The number of suppliers or competitors in your market directly affects your company’s ability to control prices. When there is little to no competition, suppliers keep the price power. If a consumer does not accept your prices, you and your co-suppliers can easily find someone else who will do it.
When there are many suppliers in your industry, each supplier has less price power. Your market’s customers have a rich pool of options to choose from, so if your prices are too high, they may just enter into an agreement with another supplier.
Example of power of suppliers
With 11 major suppliers in an extremely popular industry – and five or fewer brands competing in each segment of the market – the suppliers have a lot of price power. Almost every baseball player, from small league to college, needs an aluminum baseball bat to practice and compete, so they are very dependent on these providers, giving them even more price power.
4. Power of customers
The number of customers in your industry affects their ability to control prices directly. If there are only a few customers in your industry, they like most of the power.
Because suppliers depend on customers to generate revenue, suppliers must meet their customers’ pricing requirements – or run the risk of customers doing business with other suppliers.
On the other hand, if there are a ton of customers in your industry, those customers have significantly less power. They must accept the prices set by suppliers, otherwise they will not be able to buy any of the products or services.
Example of customer power
Every single baseball player needs an aluminum baseball to train and compete, so every supplier in the aluminum baseball bat industry has a huge potential customer base to market and sell. Since there are few suppliers and so many customers in this market, the customers do not have enough power to bring the prices down.
5. Threat of substitute products
Substitutes are products from different industries that consumers can use interchangeably, such as coffee and tea, and this can significantly shape your industry.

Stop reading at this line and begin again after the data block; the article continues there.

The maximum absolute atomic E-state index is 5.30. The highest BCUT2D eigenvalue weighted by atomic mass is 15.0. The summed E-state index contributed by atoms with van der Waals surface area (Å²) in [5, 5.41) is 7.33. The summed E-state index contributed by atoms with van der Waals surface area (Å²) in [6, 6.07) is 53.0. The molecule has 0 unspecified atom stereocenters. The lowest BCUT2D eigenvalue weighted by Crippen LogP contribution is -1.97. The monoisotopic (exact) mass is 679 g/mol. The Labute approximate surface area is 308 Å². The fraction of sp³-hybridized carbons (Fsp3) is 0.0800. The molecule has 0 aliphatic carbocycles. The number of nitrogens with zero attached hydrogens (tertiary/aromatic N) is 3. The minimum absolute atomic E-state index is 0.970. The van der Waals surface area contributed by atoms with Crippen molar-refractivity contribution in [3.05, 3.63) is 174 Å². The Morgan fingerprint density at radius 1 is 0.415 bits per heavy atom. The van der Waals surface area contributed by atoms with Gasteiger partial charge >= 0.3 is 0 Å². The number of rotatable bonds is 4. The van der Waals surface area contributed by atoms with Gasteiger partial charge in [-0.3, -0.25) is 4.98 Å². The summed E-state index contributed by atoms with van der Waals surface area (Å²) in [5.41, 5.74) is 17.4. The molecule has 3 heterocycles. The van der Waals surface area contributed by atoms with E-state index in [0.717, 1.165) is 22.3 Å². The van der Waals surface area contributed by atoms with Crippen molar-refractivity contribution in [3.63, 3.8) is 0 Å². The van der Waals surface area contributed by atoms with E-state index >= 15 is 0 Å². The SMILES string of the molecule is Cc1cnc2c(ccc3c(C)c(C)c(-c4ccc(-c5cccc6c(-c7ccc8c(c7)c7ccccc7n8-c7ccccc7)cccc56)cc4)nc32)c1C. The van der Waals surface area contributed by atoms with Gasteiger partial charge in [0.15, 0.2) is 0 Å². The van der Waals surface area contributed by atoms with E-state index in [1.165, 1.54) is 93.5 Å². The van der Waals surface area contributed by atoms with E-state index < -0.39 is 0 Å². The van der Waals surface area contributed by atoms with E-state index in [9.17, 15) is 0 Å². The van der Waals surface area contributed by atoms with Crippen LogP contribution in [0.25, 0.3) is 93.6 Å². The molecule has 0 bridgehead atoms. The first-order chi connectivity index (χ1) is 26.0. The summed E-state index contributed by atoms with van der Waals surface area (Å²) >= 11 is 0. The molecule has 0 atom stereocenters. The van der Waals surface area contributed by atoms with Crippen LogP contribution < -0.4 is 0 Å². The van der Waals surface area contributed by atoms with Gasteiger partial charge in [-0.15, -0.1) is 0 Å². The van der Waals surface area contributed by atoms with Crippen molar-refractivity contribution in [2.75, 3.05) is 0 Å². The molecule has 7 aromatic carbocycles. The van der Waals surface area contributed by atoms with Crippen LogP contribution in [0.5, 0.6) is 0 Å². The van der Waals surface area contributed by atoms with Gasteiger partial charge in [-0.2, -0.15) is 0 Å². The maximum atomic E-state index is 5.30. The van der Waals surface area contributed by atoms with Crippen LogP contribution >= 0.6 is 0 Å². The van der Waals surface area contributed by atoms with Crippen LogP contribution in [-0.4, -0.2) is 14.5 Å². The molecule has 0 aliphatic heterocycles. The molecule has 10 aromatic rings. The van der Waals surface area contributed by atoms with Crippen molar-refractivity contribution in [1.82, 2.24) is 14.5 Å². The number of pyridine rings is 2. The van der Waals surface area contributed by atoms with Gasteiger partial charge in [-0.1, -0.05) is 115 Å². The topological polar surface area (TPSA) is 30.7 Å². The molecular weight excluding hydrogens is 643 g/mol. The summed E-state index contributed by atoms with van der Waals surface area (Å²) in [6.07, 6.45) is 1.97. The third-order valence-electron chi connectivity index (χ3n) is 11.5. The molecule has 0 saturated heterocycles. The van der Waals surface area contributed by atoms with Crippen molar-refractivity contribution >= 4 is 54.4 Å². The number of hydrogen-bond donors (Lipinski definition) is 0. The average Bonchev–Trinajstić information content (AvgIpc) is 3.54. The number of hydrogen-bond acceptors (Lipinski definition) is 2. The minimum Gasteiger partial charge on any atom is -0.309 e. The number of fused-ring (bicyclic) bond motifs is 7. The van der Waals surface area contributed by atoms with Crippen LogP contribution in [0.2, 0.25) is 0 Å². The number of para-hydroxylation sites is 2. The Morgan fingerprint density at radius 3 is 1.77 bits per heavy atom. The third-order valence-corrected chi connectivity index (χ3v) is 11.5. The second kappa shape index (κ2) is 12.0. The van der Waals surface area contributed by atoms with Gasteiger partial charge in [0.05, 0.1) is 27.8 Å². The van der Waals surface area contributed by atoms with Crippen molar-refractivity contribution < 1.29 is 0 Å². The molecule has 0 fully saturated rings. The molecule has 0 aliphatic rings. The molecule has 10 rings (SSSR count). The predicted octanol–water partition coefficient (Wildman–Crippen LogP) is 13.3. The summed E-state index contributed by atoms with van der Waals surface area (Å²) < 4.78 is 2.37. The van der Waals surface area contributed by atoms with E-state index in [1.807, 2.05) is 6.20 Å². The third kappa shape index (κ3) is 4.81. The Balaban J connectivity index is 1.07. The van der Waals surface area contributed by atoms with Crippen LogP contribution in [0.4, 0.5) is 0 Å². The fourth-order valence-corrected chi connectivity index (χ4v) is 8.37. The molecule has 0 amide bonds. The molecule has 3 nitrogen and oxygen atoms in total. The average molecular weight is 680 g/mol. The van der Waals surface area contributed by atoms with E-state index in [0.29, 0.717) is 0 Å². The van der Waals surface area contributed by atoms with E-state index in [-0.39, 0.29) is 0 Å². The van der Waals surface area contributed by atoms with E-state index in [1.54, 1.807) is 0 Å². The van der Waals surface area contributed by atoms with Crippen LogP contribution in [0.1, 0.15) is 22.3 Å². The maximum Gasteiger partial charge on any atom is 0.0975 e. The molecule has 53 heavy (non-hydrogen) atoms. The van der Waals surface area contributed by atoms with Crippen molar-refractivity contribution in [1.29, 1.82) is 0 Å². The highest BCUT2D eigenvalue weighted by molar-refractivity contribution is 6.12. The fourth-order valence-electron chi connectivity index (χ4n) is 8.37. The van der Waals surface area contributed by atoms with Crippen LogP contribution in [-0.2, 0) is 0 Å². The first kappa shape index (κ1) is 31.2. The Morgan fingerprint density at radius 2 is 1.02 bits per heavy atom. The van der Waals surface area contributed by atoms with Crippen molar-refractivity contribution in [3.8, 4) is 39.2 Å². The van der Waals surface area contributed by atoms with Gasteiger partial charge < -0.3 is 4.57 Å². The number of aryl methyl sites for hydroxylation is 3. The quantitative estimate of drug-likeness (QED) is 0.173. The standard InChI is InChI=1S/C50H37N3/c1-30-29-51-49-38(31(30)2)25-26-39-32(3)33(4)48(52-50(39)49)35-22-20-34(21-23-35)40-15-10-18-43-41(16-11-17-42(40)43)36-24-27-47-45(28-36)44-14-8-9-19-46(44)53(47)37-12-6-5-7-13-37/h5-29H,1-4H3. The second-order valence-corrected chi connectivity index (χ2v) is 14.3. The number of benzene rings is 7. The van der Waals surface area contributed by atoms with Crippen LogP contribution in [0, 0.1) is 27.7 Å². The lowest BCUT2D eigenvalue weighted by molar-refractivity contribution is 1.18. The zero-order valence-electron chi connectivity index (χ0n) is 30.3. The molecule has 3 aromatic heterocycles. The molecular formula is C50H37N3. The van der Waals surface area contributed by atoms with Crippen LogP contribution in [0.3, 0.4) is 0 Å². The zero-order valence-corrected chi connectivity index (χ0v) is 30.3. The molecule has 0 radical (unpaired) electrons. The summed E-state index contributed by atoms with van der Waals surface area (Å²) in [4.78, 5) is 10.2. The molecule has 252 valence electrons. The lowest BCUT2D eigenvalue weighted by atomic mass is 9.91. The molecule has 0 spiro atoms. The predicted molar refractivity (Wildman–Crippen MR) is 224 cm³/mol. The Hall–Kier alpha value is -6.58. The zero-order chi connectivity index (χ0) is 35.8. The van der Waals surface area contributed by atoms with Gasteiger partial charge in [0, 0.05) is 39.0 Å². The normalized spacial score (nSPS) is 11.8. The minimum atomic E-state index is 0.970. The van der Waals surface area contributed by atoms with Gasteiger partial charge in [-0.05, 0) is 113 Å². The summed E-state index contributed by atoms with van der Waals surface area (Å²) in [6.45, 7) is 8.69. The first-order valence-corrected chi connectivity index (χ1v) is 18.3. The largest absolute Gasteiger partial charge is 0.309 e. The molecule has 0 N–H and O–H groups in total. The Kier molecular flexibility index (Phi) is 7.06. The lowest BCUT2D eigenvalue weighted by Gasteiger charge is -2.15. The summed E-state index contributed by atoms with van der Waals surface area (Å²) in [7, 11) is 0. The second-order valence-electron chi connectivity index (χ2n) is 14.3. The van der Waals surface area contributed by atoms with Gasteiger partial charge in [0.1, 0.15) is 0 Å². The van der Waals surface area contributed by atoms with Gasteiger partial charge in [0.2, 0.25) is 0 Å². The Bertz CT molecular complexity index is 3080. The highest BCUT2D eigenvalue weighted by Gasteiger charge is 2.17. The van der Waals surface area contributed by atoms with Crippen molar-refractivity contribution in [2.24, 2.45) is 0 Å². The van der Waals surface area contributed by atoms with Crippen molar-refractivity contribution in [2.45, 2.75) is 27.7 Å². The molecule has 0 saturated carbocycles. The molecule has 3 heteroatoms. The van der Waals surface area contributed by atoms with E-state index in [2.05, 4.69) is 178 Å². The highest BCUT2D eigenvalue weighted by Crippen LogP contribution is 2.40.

If your product has cheaper or better substitutes, you should not only compete with other role players in your industry, but you should also compete with businesses in other industries
However, if your product does not have cheaper or better substitutes, the businesses that manufacture these substitutes do not pose as much of a threat to you or your immediate competitors. This low multi-market competition might just lower your prices and profits slightly.
Example of threat of substitute products
Instead of buying aluminum baseball bats, players can buy bats from suppliers that only manufacture wooden bats, such as Baum Bats, Old Hickory and Sam Bat. But the chances of that happening are extremely low. Even though individual wood bats cost less than individual aluminum bats, wood bats break much more frequently.
For example, one $ 250 aluminum bat may last longer than five $ 100 wooden bats, so replacing aluminum bats with wooden bats will actually cost more money. Players can also hit the ball further with aluminum bats, making it the superior product.
In addition, wood batting manufacturers make the most money by focusing on a specific market of baseball players who only use wooden batsmen, such as professional baseball players, summer college league players and top-flight baseball players. In short, there is a low threat of substitutes in this industry.
Porter’s Five Forces Analysis
To perform a Five Forces analysis, start by reflecting on how each force is affecting your business. Then identify the strength and direction of each force – which also assesses your competitive position.
To get the ball rolling, ask yourself these questions:
- Are there many suppliers in my industry?
- Is my purchasing power high or low?
- Is there a replacement for my product or service?
- Is it easy or difficult for new competitors to enter my market?
- Is competition high or low in my industry?
Then write down each of the five forces, noting the size and scale of each, using your answers to guide you. You can also do this by downloading our Five Forces Model Template below.
Porter’s Five Forces Model Template
Download this template for free
Competition is a natural part of business. By analyzing your industry using Porter’s Five Forces, you can identify strategies to improve your competitive position, potential for long-term profitability and overall attractiveness.